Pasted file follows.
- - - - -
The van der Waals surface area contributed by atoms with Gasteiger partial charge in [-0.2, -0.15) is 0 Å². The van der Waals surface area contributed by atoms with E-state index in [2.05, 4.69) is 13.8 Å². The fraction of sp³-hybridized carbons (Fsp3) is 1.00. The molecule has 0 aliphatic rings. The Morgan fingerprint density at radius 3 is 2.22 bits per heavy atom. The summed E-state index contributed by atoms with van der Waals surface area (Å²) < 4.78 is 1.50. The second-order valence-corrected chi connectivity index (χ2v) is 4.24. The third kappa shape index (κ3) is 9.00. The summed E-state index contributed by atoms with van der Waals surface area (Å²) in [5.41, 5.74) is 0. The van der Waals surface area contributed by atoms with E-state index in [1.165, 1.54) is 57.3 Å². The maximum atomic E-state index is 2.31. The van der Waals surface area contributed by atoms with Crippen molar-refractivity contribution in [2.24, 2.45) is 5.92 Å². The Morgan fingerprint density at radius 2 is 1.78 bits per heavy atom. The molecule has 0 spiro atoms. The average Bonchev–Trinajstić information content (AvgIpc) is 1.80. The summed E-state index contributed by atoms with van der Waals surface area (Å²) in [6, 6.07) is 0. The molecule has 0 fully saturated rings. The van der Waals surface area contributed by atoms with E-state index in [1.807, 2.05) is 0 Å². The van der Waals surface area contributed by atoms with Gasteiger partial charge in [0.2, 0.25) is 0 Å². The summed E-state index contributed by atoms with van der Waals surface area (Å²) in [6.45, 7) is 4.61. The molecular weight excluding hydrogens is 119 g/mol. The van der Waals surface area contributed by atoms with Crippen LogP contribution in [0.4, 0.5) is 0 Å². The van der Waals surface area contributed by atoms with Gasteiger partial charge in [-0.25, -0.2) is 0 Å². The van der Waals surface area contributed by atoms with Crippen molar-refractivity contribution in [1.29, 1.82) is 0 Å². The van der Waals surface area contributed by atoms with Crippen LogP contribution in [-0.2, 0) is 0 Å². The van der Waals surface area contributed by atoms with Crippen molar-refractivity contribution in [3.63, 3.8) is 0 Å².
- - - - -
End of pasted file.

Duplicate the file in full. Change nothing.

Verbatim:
The van der Waals surface area contributed by atoms with Gasteiger partial charge in [-0.2, -0.15) is 0 Å². The van der Waals surface area contributed by atoms with E-state index in [2.05, 4.69) is 13.8 Å². The fraction of sp³-hybridized carbons (Fsp3) is 1.00. The molecule has 0 aliphatic rings. The Morgan fingerprint density at radius 3 is 2.22 bits per heavy atom. The summed E-state index contributed by atoms with van der Waals surface area (Å²) < 4.78 is 1.50. The second-order valence-corrected chi connectivity index (χ2v) is 4.24. The third kappa shape index (κ3) is 9.00. The summed E-state index contributed by atoms with van der Waals surface area (Å²) in [5.41, 5.74) is 0. The van der Waals surface area contributed by atoms with E-state index in [1.165, 1.54) is 57.3 Å². The maximum atomic E-state index is 2.31. The van der Waals surface area contributed by atoms with Crippen molar-refractivity contribution in [2.24, 2.45) is 5.92 Å². The Morgan fingerprint density at radius 2 is 1.78 bits per heavy atom. The molecule has 0 spiro atoms. The average Bonchev–Trinajstić information content (AvgIpc) is 1.80. The summed E-state index contributed by atoms with van der Waals surface area (Å²) in [6, 6.07) is 0. The molecule has 0 fully saturated rings. The van der Waals surface area contributed by atoms with E-state index in [1.807, 2.05) is 0 Å². The van der Waals surface area contributed by atoms with Gasteiger partial charge in [0.2, 0.25) is 0 Å². The summed E-state index contributed by atoms with van der Waals surface area (Å²) in [6.45, 7) is 4.61. The molecular weight excluding hydrogens is 119 g/mol. The van der Waals surface area contributed by atoms with Crippen LogP contribution in [0.4, 0.5) is 0 Å². The van der Waals surface area contributed by atoms with Gasteiger partial charge in [-0.25, -0.2) is 0 Å². The van der Waals surface area contributed by atoms with Crippen molar-refractivity contribution in [1.29, 1.82) is 0 Å². The van der Waals surface area contributed by atoms with Crippen LogP contribution in [-0.2, 0) is 0 Å². The van der Waals surface area contributed by atoms with Crippen molar-refractivity contribution in [3.63, 3.8) is 0 Å².